"A Long, Full, Big Life":

Johnson's Political Activism


He conceived the idea then, what so many of our modern leaders are just discovering, that the courts of law are very largely the final arbiters of our rights

              - A. B. Koger on Harvey Johnson, 1957

With his Union Baptist house in order, Harvey Johnson turned his attention and leadership to the secular world. By the early 1880s, Johnson began to lend his reputation, his pulpit, and his finances to a burgeoning "race" effort among black leaders nationally. As Reconstruction progress and civil right protections began to surrender to the wave of "redemption" sweeping the South, blacks took their cause to the courts. Despite setbacks and unfavorable interpretations of the Fourteenth Amendment, blacks in Baltimore saw the judiciary as the ultimate insurer of rights. On June 22, 1885, Rev. Dr. Harvey Johnson called five of his closest Baptist colleagues to his home at 775 W. Lexington St. In attendance were the reverends J.C. Allen of First Baptist Church, P.H.A. Braxton of Calvary Baptist, William M. Alexander of Sharon Baptist, and W.C. Lawson of Macedonia Baptist Church. At this meeting, the discussion focused on the erosion of Reconstruction Era progress and what they as Baptists, as pastors, and as black men could do about the problem. The result of this meeting of minds was the formation of a civil rights organization, the Mutual United Brotherhood of Liberty of the United States of America (MUBL). The MUBL pledged themselves, "to use all legal means within our power to procure and maintain our rights as citizens of this our common country." The organization established offices at 2 E. Saratoga St. In mid-October 1885, the MUBL held a three-day conference on the status of black civil rights. Frederick Douglass addressed the conference. Immediately prior to the convening of this conference, probably due to no small coincidence, Johnson and the MUBL successfully engineered the admittance of Everett J. Waring to the Maryland Bar, concluding a fight begun by others in the 1870s. With the bar door opened, Johnson, the MUBL, and the small but growing coterie of black lawyers began an attack on inequalities. Black exclusion from jury boxes, the absence of black teachers from the city's public schools, the deteriorated condition of black public schools, and the infamous bastardy codes effecting black women, were the more visible of the fights taken on by the MUBL legal team.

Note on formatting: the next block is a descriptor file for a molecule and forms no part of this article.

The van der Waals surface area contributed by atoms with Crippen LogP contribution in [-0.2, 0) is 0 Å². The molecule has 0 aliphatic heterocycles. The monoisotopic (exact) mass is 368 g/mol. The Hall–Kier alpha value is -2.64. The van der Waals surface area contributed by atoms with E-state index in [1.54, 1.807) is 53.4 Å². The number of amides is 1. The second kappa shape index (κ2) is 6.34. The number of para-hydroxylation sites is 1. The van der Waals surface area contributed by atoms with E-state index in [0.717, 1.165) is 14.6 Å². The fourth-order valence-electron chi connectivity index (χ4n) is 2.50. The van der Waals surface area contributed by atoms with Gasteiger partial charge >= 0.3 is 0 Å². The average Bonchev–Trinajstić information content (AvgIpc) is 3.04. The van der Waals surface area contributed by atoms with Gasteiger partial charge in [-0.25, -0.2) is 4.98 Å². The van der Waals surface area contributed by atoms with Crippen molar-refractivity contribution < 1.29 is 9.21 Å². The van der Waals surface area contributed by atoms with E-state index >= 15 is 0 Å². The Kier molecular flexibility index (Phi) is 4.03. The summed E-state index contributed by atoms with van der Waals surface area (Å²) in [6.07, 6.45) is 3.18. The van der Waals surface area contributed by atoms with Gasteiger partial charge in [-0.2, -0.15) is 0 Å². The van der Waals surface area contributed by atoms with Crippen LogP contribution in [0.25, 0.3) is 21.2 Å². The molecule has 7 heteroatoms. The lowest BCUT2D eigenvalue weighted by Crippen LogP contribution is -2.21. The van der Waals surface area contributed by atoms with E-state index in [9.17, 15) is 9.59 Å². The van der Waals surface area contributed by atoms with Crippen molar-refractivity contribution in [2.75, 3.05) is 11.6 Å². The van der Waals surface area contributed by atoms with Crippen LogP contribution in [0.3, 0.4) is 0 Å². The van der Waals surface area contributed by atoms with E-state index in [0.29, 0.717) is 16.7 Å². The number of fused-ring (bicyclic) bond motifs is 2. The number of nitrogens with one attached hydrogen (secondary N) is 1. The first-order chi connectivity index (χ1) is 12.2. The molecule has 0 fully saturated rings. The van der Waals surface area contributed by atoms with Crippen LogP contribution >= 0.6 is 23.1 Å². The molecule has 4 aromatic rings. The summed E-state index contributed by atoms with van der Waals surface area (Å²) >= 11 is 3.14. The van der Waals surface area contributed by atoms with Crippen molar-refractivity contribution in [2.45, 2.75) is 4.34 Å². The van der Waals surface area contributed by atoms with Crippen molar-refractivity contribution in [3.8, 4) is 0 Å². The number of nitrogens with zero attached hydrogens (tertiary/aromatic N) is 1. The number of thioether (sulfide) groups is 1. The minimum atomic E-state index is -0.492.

In line with the philosophy of self-determination and separatism which saw him push toward the founding of the Colored Baptist Convention of Maryland (1898), Harvey Johnson developed a plan for race progress known as the "Texas Purchase Movement." The result of confidence, pride, and frustration, Johnson called for the separation of the races of the U.S. with blacks removing themselves to an independent state, formerly Texas. Clearly these approaches to the problem of race discrimination moved away from that designated by the "old guard" of the post-Civl War Era.




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Copyright December 02, 1998 Maryland State Archives